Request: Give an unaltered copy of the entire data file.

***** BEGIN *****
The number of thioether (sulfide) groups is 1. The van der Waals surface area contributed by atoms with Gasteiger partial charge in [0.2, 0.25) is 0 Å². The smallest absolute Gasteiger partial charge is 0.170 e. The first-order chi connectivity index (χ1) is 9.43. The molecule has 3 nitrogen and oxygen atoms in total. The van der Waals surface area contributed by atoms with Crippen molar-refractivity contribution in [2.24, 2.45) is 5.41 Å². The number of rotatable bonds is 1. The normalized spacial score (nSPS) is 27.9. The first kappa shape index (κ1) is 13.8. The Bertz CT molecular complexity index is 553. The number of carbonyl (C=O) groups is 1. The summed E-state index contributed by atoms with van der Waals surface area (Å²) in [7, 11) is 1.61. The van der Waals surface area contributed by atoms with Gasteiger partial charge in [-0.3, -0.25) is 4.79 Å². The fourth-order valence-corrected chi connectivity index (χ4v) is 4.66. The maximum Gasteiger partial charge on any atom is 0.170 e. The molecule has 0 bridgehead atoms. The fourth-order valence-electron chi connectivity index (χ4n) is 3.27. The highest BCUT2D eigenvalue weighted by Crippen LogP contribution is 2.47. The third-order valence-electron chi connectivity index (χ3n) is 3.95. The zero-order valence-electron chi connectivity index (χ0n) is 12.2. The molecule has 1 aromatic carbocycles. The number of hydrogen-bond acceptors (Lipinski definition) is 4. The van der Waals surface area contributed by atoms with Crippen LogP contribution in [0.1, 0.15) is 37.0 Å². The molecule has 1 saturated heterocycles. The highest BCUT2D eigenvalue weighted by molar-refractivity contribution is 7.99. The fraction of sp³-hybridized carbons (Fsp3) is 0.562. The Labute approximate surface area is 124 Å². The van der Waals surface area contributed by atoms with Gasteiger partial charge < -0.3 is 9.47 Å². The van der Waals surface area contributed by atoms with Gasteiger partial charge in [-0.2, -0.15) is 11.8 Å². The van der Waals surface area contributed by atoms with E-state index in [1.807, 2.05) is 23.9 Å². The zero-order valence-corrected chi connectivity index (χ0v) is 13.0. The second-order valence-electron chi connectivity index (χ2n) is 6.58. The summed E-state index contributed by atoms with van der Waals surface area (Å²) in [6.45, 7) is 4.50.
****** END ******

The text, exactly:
The number of thioether (sulfide) groups is 1. The van der Waals surface area contributed by atoms with Gasteiger partial charge in [0.2, 0.25) is 0 Å². The smallest absolute Gasteiger partial charge is 0.170 e. The first-order chi connectivity index (χ1) is 9.43. The molecule has 3 nitrogen and oxygen atoms in total. The van der Waals surface area contributed by atoms with Crippen molar-refractivity contribution in [2.24, 2.45) is 5.41 Å². The number of rotatable bonds is 1. The normalized spacial score (nSPS) is 27.9. The first kappa shape index (κ1) is 13.8. The Bertz CT molecular complexity index is 553. The number of carbonyl (C=O) groups is 1. The summed E-state index contributed by atoms with van der Waals surface area (Å²) in [7, 11) is 1.61. The van der Waals surface area contributed by atoms with Gasteiger partial charge in [-0.3, -0.25) is 4.79 Å². The fourth-order valence-corrected chi connectivity index (χ4v) is 4.66. The maximum Gasteiger partial charge on any atom is 0.170 e. The molecule has 0 bridgehead atoms. The fourth-order valence-electron chi connectivity index (χ4n) is 3.27. The highest BCUT2D eigenvalue weighted by Crippen LogP contribution is 2.47. The third-order valence-electron chi connectivity index (χ3n) is 3.95. The zero-order valence-electron chi connectivity index (χ0n) is 12.2. The molecule has 1 aromatic carbocycles. The number of hydrogen-bond acceptors (Lipinski definition) is 4. The van der Waals surface area contributed by atoms with Crippen LogP contribution in [0.1, 0.15) is 37.0 Å². The molecule has 1 saturated heterocycles. The highest BCUT2D eigenvalue weighted by molar-refractivity contribution is 7.99. The fraction of sp³-hybridized carbons (Fsp3) is 0.562. The Labute approximate surface area is 124 Å². The van der Waals surface area contributed by atoms with Gasteiger partial charge < -0.3 is 9.47 Å². The van der Waals surface area contributed by atoms with Gasteiger partial charge in [-0.2, -0.15) is 11.8 Å². The van der Waals surface area contributed by atoms with E-state index in [1.807, 2.05) is 23.9 Å². The zero-order valence-corrected chi connectivity index (χ0v) is 13.0. The second-order valence-electron chi connectivity index (χ2n) is 6.58. The summed E-state index contributed by atoms with van der Waals surface area (Å²) in [6.45, 7) is 4.50.